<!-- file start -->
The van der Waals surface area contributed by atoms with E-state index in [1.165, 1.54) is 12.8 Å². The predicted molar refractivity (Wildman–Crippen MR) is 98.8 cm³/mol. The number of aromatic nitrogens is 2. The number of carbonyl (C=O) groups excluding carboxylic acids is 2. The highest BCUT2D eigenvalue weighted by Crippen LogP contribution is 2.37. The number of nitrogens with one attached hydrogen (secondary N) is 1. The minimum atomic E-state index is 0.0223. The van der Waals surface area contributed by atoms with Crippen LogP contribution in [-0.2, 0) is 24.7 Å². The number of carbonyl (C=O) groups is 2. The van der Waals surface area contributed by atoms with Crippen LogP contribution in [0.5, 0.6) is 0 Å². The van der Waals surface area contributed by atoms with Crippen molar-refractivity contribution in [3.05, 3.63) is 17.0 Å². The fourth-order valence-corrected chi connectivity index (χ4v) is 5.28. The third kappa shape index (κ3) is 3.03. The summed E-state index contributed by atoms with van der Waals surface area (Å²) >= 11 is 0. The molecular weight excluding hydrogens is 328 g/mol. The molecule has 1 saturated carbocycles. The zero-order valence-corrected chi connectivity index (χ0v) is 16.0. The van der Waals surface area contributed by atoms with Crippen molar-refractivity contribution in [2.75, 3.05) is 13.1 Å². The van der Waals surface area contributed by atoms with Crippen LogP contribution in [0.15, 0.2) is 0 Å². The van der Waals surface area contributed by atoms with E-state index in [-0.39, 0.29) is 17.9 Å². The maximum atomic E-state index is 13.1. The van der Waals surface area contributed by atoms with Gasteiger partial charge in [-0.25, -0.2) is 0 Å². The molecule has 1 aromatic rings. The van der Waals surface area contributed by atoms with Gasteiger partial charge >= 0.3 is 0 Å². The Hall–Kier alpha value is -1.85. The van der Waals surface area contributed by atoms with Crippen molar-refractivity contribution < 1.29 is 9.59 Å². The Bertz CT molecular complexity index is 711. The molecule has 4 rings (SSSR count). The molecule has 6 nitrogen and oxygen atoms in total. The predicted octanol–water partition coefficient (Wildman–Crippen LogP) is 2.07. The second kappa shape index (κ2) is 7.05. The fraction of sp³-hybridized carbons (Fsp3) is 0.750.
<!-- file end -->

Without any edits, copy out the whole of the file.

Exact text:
The van der Waals surface area contributed by atoms with E-state index in [1.165, 1.54) is 12.8 Å². The predicted molar refractivity (Wildman–Crippen MR) is 98.8 cm³/mol. The number of aromatic nitrogens is 2. The number of carbonyl (C=O) groups excluding carboxylic acids is 2. The highest BCUT2D eigenvalue weighted by Crippen LogP contribution is 2.37. The number of nitrogens with one attached hydrogen (secondary N) is 1. The minimum atomic E-state index is 0.0223. The van der Waals surface area contributed by atoms with Crippen LogP contribution in [-0.2, 0) is 24.7 Å². The number of carbonyl (C=O) groups is 2. The van der Waals surface area contributed by atoms with Crippen LogP contribution in [0.5, 0.6) is 0 Å². The van der Waals surface area contributed by atoms with Crippen molar-refractivity contribution in [3.05, 3.63) is 17.0 Å². The fourth-order valence-corrected chi connectivity index (χ4v) is 5.28. The third kappa shape index (κ3) is 3.03. The summed E-state index contributed by atoms with van der Waals surface area (Å²) >= 11 is 0. The molecular weight excluding hydrogens is 328 g/mol. The molecule has 1 saturated carbocycles. The zero-order valence-corrected chi connectivity index (χ0v) is 16.0. The van der Waals surface area contributed by atoms with Crippen molar-refractivity contribution in [2.75, 3.05) is 13.1 Å². The van der Waals surface area contributed by atoms with Crippen LogP contribution in [0.15, 0.2) is 0 Å². The van der Waals surface area contributed by atoms with E-state index in [-0.39, 0.29) is 17.9 Å². The maximum atomic E-state index is 13.1. The van der Waals surface area contributed by atoms with Gasteiger partial charge in [-0.25, -0.2) is 0 Å². The molecule has 1 aromatic rings. The van der Waals surface area contributed by atoms with Gasteiger partial charge >= 0.3 is 0 Å². The Hall–Kier alpha value is -1.85. The van der Waals surface area contributed by atoms with Crippen molar-refractivity contribution < 1.29 is 9.59 Å². The Bertz CT molecular complexity index is 711. The molecule has 4 rings (SSSR count). The molecule has 6 nitrogen and oxygen atoms in total. The predicted octanol–water partition coefficient (Wildman–Crippen LogP) is 2.07. The second kappa shape index (κ2) is 7.05. The fraction of sp³-hybridized carbons (Fsp3) is 0.750.